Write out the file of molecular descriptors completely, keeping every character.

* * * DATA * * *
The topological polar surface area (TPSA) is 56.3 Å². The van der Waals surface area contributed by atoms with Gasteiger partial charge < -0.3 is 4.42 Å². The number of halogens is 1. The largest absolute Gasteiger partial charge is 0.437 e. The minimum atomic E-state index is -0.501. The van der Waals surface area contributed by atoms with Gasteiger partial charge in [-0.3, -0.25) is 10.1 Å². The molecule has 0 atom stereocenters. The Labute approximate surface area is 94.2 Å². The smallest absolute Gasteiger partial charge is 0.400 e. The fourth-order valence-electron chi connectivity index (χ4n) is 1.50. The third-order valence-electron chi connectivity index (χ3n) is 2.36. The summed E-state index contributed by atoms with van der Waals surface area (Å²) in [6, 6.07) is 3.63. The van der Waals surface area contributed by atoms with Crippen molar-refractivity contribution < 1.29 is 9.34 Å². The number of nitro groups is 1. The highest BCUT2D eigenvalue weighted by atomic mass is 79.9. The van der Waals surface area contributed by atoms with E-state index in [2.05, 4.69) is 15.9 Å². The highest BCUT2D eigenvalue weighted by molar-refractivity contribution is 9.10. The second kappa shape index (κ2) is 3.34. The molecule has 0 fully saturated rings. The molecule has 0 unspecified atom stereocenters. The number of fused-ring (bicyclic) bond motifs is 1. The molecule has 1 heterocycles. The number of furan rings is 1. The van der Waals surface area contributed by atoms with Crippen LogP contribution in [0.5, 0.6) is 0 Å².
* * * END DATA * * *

The topological polar surface area (TPSA) is 56.3 Å². The van der Waals surface area contributed by atoms with Gasteiger partial charge < -0.3 is 4.42 Å². The number of halogens is 1. The largest absolute Gasteiger partial charge is 0.437 e. The minimum atomic E-state index is -0.501. The van der Waals surface area contributed by atoms with Gasteiger partial charge in [-0.3, -0.25) is 10.1 Å². The molecule has 0 atom stereocenters. The Labute approximate surface area is 94.2 Å². The smallest absolute Gasteiger partial charge is 0.400 e. The fourth-order valence-electron chi connectivity index (χ4n) is 1.50. The third-order valence-electron chi connectivity index (χ3n) is 2.36. The summed E-state index contributed by atoms with van der Waals surface area (Å²) in [6, 6.07) is 3.63. The van der Waals surface area contributed by atoms with Crippen molar-refractivity contribution < 1.29 is 9.34 Å². The number of nitro groups is 1. The highest BCUT2D eigenvalue weighted by atomic mass is 79.9. The van der Waals surface area contributed by atoms with E-state index in [2.05, 4.69) is 15.9 Å². The highest BCUT2D eigenvalue weighted by molar-refractivity contribution is 9.10. The second kappa shape index (κ2) is 3.34. The molecule has 0 fully saturated rings. The molecule has 0 unspecified atom stereocenters. The number of fused-ring (bicyclic) bond motifs is 1. The molecule has 1 heterocycles. The number of furan rings is 1. The van der Waals surface area contributed by atoms with Crippen LogP contribution in [0.5, 0.6) is 0 Å².